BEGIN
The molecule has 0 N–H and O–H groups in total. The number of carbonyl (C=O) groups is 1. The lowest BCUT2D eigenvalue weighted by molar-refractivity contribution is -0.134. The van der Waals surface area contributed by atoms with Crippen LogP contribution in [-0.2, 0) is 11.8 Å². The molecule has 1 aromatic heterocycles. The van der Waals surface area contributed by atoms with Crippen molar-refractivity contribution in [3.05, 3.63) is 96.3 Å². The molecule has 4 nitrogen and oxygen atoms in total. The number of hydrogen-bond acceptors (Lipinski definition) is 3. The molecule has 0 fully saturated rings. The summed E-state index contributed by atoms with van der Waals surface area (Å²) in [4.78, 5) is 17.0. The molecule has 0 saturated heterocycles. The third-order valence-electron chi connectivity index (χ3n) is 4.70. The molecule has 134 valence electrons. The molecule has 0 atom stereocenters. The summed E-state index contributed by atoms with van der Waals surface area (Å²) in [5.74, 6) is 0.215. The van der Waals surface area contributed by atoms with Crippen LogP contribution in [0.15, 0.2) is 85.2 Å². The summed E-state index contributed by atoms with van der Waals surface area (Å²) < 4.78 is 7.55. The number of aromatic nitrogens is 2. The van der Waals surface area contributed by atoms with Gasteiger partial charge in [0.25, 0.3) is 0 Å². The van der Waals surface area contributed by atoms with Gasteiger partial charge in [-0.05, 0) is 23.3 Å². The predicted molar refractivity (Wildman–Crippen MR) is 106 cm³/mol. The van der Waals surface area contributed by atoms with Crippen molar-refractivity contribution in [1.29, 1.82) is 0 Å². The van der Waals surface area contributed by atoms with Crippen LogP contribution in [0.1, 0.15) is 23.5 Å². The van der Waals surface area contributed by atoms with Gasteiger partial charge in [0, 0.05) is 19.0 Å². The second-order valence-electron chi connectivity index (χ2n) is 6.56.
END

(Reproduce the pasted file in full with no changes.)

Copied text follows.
The molecule has 0 N–H and O–H groups in total. The number of carbonyl (C=O) groups is 1. The lowest BCUT2D eigenvalue weighted by molar-refractivity contribution is -0.134. The van der Waals surface area contributed by atoms with Crippen LogP contribution in [-0.2, 0) is 11.8 Å². The molecule has 1 aromatic heterocycles. The van der Waals surface area contributed by atoms with Crippen molar-refractivity contribution in [3.05, 3.63) is 96.3 Å². The molecule has 4 nitrogen and oxygen atoms in total. The number of hydrogen-bond acceptors (Lipinski definition) is 3. The molecule has 0 fully saturated rings. The summed E-state index contributed by atoms with van der Waals surface area (Å²) in [4.78, 5) is 17.0. The molecule has 0 saturated heterocycles. The third-order valence-electron chi connectivity index (χ3n) is 4.70. The molecule has 134 valence electrons. The molecule has 0 atom stereocenters. The summed E-state index contributed by atoms with van der Waals surface area (Å²) in [5.74, 6) is 0.215. The van der Waals surface area contributed by atoms with Crippen LogP contribution in [0.15, 0.2) is 85.2 Å². The summed E-state index contributed by atoms with van der Waals surface area (Å²) < 4.78 is 7.55. The number of aromatic nitrogens is 2. The van der Waals surface area contributed by atoms with Gasteiger partial charge in [0.25, 0.3) is 0 Å². The van der Waals surface area contributed by atoms with Gasteiger partial charge in [-0.05, 0) is 23.3 Å². The predicted molar refractivity (Wildman–Crippen MR) is 106 cm³/mol. The van der Waals surface area contributed by atoms with Crippen molar-refractivity contribution in [1.29, 1.82) is 0 Å². The van der Waals surface area contributed by atoms with Crippen LogP contribution in [0.1, 0.15) is 23.5 Å². The van der Waals surface area contributed by atoms with Gasteiger partial charge in [0, 0.05) is 19.0 Å². The second-order valence-electron chi connectivity index (χ2n) is 6.56.